Diana Butler Bass she writes a daily blog called “The Cottage”. On July 8, she wrote about and about some remarkable findings that came out of a study completed by Public Religion Research Institute called The American Religious Landscape in 2020. The study shows that in American, those who identify themselves as white mainline Protestants (such as Methodists, Episcopalians, Presbyterians, and Lutherans) have gone up slightly. Since 2016, this group has gone from its all-time low of just 12.8% of the U.S. population to 16.4% of the population. At the same time, the percentage of people who identify as white evangelicals has been sinking, from a high of 23% to just 14.5%. This is a genuine shift away from white evangelicalism toward mainline Protestantism.
Why is this? Bass reasons that people are leaving white evangelicalism for a host of political, social and theological reasons. She writes, “Some of the best research suggests that people are leaving conservative churches because they don’t believe what those communities teach any longer….They increasingly felt outside of white evangelical communities, their relationship strained, and they made a difficult decision to walk away.”
She also argues that trends are not destiny. Just because this is happening right now doesn’t mean that that it is going to continue. But, she says, for those in mainline churches, “This is a moment to listen well to those who may be coming your way.” We should be ready to share our story “with wisdom, grace, humility and hospitality.”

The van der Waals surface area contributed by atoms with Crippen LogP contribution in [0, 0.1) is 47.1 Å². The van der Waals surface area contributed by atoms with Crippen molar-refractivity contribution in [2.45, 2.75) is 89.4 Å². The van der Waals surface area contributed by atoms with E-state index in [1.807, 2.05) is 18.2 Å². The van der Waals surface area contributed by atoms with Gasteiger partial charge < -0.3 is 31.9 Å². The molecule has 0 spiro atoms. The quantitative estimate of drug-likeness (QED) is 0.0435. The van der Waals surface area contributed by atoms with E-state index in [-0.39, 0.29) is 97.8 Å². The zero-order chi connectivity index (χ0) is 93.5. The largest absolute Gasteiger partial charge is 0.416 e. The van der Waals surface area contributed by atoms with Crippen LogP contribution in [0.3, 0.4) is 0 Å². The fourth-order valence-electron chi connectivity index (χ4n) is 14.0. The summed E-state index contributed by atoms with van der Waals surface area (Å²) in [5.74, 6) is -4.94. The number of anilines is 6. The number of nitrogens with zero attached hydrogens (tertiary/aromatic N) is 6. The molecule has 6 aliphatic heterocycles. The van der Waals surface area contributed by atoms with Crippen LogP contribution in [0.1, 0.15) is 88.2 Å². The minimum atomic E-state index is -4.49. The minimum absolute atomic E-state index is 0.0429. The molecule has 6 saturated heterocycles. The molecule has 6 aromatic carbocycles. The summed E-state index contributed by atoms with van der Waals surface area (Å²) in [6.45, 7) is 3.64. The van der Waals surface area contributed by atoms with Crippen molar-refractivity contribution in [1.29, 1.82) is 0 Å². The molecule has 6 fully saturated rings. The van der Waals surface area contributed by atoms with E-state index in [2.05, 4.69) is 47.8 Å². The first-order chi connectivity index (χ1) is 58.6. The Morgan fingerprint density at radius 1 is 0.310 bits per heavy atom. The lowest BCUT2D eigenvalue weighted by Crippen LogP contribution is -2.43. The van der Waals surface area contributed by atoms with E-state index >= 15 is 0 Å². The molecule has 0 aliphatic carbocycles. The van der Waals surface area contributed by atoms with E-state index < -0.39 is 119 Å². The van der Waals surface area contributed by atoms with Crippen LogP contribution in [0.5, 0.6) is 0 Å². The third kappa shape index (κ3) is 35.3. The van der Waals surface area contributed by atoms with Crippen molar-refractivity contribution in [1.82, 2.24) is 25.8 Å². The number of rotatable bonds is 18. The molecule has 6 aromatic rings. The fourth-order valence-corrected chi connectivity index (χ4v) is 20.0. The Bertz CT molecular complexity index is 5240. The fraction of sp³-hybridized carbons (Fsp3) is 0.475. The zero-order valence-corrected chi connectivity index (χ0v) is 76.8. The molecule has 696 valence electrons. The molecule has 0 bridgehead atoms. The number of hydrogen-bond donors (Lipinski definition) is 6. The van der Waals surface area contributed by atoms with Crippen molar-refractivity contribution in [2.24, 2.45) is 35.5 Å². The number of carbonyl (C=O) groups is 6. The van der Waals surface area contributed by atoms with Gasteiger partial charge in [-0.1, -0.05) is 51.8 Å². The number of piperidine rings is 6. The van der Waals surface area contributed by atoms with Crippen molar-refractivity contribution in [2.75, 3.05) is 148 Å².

She writes that mainline churchgoers (like you and me) “regard private religious experience pretty highly, don’t wear their faith on their shelves, know lots of stuff about capital campaigns, bad sound systems, and broken air-conditioners, and really like helping people. Oh. And funerals. Mainline churches do those well. In short, mainliners live inside a particular history, are shaped by poetic words, remember the value of quiet faith and thoughtful reflection, show God through the works of one’s hands more than in words, and understand failure and death.
We can be prepared to explain that to newcomers. “Assume nothing. And be prepared to laugh – and learn a few things about yourself in the process of knowing and telling your story.” There will be some, maybe many, that will be glad to hear it.
These are some instructive and encouraging words.